These ethical questions reveal a lot about us. We somehow kind of each draw an arbitrary line separating actions with figure are "right" and those we think are definitely morally "wrong." Yet we each position the line at different locations.
Most people I know would never dream of keeping say $10,000 that a bank accidentally credited to their account. Yet, if a retail store makes a $300 error checking out my items, well, I figure that's the store's problem, not ours. I'm not claiming my morality makes logical sense when you break it down.

Yet, I agree with everyone on here that I would definitely have a mistake corrected if a mom and pop store made the mistake.

Submitted by Blogstar on December 2, 2008 - 6:16pm.

Actually,this happens to me often because I buy large quantities of construction materials. It also happened at Costco when buying a stereo set. the girl charged me twice for the CD player and not at all for the much more expensive tuner/ amplifier. She was kinda of rude about me pointing out her error and I wished I hadn't.

Most of the time I point it out.Actually I make sure they get everything in the store because I don't want to be bothered by my conscience or by having to go back and fix the problem. There have been a few times when I didn't say anything because I felt the error in my favor evened the score with a particular supplier, because their poor performance and bad materials had caused me wasted time and money.

I still know this isn't right though, because the person who actually made the mistake on the refund was a nice guy and could have gotten in hot water for it, or worse. This is one reason why I think there should be no moral distinction between "mom and pops" and big chains. Also, I know customer service and merchandise is frequently bad at these stores but go there because it is cheap...nobody makes me. I have learned to do "damage control" necessary with shopping at big retailers, in other more honest ways.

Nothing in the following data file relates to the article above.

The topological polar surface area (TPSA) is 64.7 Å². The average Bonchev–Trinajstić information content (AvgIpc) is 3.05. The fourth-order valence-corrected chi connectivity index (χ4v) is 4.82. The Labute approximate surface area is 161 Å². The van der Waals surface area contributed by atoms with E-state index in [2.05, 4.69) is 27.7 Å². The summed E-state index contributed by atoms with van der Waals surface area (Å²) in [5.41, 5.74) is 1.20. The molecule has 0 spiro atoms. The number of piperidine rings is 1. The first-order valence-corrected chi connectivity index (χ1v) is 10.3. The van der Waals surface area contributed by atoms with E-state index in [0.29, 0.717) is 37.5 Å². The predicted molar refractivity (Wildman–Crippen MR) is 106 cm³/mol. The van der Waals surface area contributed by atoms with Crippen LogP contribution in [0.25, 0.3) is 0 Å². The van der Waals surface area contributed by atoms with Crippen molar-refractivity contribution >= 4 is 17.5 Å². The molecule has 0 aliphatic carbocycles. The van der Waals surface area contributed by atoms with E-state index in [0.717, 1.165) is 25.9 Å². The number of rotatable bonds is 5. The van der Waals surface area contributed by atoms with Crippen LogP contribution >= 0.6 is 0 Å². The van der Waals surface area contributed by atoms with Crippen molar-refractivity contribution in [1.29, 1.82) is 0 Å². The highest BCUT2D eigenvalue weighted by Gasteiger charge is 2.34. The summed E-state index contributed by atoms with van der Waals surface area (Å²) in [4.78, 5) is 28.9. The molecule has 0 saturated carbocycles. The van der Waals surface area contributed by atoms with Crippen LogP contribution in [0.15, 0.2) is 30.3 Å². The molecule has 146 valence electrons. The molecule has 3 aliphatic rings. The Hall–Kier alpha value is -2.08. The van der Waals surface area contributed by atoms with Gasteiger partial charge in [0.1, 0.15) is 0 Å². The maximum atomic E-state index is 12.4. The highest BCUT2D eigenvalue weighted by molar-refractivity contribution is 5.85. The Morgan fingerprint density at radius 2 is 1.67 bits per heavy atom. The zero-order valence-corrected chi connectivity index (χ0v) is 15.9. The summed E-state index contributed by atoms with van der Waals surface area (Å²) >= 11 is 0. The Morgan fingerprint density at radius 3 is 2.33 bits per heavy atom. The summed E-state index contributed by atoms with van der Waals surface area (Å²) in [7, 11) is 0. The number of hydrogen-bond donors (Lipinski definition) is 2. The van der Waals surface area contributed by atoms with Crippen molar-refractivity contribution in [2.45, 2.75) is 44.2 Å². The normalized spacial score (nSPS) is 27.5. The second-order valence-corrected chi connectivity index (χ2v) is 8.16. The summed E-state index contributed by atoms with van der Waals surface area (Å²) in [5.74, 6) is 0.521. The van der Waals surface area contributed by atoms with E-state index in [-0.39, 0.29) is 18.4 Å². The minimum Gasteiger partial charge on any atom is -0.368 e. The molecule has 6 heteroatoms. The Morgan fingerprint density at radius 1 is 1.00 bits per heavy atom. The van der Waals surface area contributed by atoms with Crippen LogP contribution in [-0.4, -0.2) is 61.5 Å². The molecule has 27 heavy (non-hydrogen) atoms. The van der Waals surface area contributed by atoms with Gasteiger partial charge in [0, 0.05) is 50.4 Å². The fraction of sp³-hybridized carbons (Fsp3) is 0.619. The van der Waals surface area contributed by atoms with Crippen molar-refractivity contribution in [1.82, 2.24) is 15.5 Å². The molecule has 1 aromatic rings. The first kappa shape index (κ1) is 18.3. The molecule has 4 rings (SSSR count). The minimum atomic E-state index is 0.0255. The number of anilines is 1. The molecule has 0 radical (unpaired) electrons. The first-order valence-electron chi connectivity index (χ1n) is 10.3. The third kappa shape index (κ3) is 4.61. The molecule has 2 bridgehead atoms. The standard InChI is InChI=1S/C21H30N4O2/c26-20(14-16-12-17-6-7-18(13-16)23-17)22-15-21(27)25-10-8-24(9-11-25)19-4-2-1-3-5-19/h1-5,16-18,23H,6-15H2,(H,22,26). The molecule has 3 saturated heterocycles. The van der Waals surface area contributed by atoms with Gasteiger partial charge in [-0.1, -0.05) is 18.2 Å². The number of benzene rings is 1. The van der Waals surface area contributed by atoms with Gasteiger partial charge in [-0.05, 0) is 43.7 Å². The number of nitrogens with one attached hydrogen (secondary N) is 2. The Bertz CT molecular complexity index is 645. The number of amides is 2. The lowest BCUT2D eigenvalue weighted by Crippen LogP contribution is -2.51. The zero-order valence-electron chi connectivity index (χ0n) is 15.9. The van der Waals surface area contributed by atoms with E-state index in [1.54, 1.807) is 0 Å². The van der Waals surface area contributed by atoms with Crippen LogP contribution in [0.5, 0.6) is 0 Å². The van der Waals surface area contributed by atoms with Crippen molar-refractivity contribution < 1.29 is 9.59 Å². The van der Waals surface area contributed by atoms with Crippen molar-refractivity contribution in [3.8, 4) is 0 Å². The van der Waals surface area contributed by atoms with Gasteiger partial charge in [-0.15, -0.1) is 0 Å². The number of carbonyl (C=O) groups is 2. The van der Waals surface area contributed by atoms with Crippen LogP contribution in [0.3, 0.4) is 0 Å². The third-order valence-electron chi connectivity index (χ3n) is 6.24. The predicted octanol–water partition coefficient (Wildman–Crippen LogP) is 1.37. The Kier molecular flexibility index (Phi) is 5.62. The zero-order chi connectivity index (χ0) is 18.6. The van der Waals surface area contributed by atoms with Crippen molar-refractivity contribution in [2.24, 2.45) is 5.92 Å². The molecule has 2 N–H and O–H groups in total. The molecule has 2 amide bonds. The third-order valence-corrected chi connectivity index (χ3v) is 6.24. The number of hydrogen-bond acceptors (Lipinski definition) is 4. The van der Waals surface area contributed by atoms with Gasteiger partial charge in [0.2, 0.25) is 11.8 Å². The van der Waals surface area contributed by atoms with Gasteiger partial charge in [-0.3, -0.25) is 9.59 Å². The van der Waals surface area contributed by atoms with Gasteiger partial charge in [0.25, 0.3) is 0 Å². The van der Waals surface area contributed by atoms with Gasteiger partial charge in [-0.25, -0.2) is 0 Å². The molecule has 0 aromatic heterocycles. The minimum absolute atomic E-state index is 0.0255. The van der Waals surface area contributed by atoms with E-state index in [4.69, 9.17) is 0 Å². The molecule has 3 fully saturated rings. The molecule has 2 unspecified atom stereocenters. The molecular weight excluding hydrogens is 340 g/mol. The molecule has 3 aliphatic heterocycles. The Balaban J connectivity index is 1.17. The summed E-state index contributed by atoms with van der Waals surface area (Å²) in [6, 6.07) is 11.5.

Overall, I think it is good to be grateful that I can pay for the things I need, let alone want.

Submitted by zippythepinhead on December 2, 2008 - 6:51pm.

returning the money is the honest thing to do; situational ethics/moral relativism is the proverbial slippery slope, and one day we may have to account to the Great Cashier in the sky

Submitted by EconProf on December 2, 2008 - 7:18pm.

I used to think lucky for me, they made the mistake, let em eat it.
Then I had kids.
Now, I would always return it.

Submitted by peterb on December 2, 2008 - 7:31pm.

A little anectodal story. When I was a teenager, once in a while I'd go grocery shopping with my dad. Back in the day before bar codes. Anywho, he had a very good head for figures and would keep a running tally in his head of how much we'd put in the cart. Almost everytime we'd be at the cashiers getting rung-up, he'd catch them making a mistake in their favor. The first few times I was embarrased, later, I started doing it myself. Damned if the old guy wasnt right, "If you dont watch your own money, someone will watch it for you."

Submitted by JustLurking on December 2, 2008 - 7:59pm.

I also keep a running total in my head when I shop - a habit leftover from my very poor college days when I literally had to watch every penny. I notice errors before I leave the store (and it happens A LOT) and correct them then. I don't look at it as an ethics thing, but more of a kharma thing. I figure that doing the "right" thing will somehow come back to me.

Submitted by LuckyInOC on December 2, 2008 - 10:33pm.

No way....

I figure they are very lucky my wife didn't go there to purchase the items instead of me. If she went, she would banter them down $150 dollars in a hour and get 1 year free batteries. So I would be saving them at least $50 and one hour of time.

If anyone needs to buy a car, let me know. It may take her 6-8 hours, with our three kids. But, she will save thousands. I 'kind of' feel sorry for the sales manager when we buy cars. I just let her know when its a good deal, then she really goes to work. Several times I have to walk away. We have purchased 3 cars in 10 years.

She can even get our car washed free at the delear with no service done...

Just this weekend, we bought a $290 coffee table with 15% sale going on and she was able to get another 2% off. I can no longer watch. It's not a pretty sight.

Lucky In OC

Submitted by flu on December 2, 2008 - 11:06pm.